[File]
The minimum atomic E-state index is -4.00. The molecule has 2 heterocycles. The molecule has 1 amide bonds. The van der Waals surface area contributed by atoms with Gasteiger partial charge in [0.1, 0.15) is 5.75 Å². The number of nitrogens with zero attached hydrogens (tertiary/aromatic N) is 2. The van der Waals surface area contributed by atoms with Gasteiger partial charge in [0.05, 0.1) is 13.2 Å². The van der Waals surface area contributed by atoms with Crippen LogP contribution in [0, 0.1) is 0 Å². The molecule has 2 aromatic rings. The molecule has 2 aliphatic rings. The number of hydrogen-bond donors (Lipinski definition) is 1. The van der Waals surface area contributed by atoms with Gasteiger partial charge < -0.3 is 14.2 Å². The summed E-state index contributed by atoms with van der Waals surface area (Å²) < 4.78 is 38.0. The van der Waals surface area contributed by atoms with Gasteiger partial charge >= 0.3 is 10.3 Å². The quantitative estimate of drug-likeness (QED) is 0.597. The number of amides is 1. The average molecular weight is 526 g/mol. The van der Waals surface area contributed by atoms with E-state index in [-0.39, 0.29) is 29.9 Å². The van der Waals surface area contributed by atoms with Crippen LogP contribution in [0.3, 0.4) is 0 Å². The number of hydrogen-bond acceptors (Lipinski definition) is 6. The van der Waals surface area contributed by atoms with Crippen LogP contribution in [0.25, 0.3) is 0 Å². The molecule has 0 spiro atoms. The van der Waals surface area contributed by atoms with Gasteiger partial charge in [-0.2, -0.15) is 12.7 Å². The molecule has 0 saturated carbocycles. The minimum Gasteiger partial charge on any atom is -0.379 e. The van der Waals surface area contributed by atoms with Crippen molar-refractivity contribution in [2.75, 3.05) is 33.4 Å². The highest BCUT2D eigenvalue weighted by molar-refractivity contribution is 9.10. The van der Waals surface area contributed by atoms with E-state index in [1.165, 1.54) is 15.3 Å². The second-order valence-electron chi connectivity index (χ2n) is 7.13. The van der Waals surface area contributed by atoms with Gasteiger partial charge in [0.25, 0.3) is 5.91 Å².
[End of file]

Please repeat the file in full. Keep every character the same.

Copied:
The minimum atomic E-state index is -4.00. The molecule has 2 heterocycles. The molecule has 1 amide bonds. The van der Waals surface area contributed by atoms with Gasteiger partial charge in [0.1, 0.15) is 5.75 Å². The number of nitrogens with zero attached hydrogens (tertiary/aromatic N) is 2. The van der Waals surface area contributed by atoms with Gasteiger partial charge in [0.05, 0.1) is 13.2 Å². The van der Waals surface area contributed by atoms with Crippen LogP contribution in [0, 0.1) is 0 Å². The molecule has 2 aromatic rings. The molecule has 2 aliphatic rings. The number of hydrogen-bond donors (Lipinski definition) is 1. The van der Waals surface area contributed by atoms with Gasteiger partial charge < -0.3 is 14.2 Å². The summed E-state index contributed by atoms with van der Waals surface area (Å²) < 4.78 is 38.0. The van der Waals surface area contributed by atoms with Gasteiger partial charge >= 0.3 is 10.3 Å². The quantitative estimate of drug-likeness (QED) is 0.597. The number of amides is 1. The average molecular weight is 526 g/mol. The van der Waals surface area contributed by atoms with E-state index in [-0.39, 0.29) is 29.9 Å². The van der Waals surface area contributed by atoms with Crippen LogP contribution in [0.3, 0.4) is 0 Å². The number of hydrogen-bond acceptors (Lipinski definition) is 6. The van der Waals surface area contributed by atoms with Crippen LogP contribution in [0.25, 0.3) is 0 Å². The molecule has 0 spiro atoms. The van der Waals surface area contributed by atoms with Gasteiger partial charge in [-0.2, -0.15) is 12.7 Å². The molecule has 0 saturated carbocycles. The minimum Gasteiger partial charge on any atom is -0.379 e. The van der Waals surface area contributed by atoms with Crippen molar-refractivity contribution in [2.75, 3.05) is 33.4 Å². The highest BCUT2D eigenvalue weighted by molar-refractivity contribution is 9.10. The van der Waals surface area contributed by atoms with E-state index in [1.165, 1.54) is 15.3 Å². The second-order valence-electron chi connectivity index (χ2n) is 7.13. The van der Waals surface area contributed by atoms with Gasteiger partial charge in [0.25, 0.3) is 5.91 Å².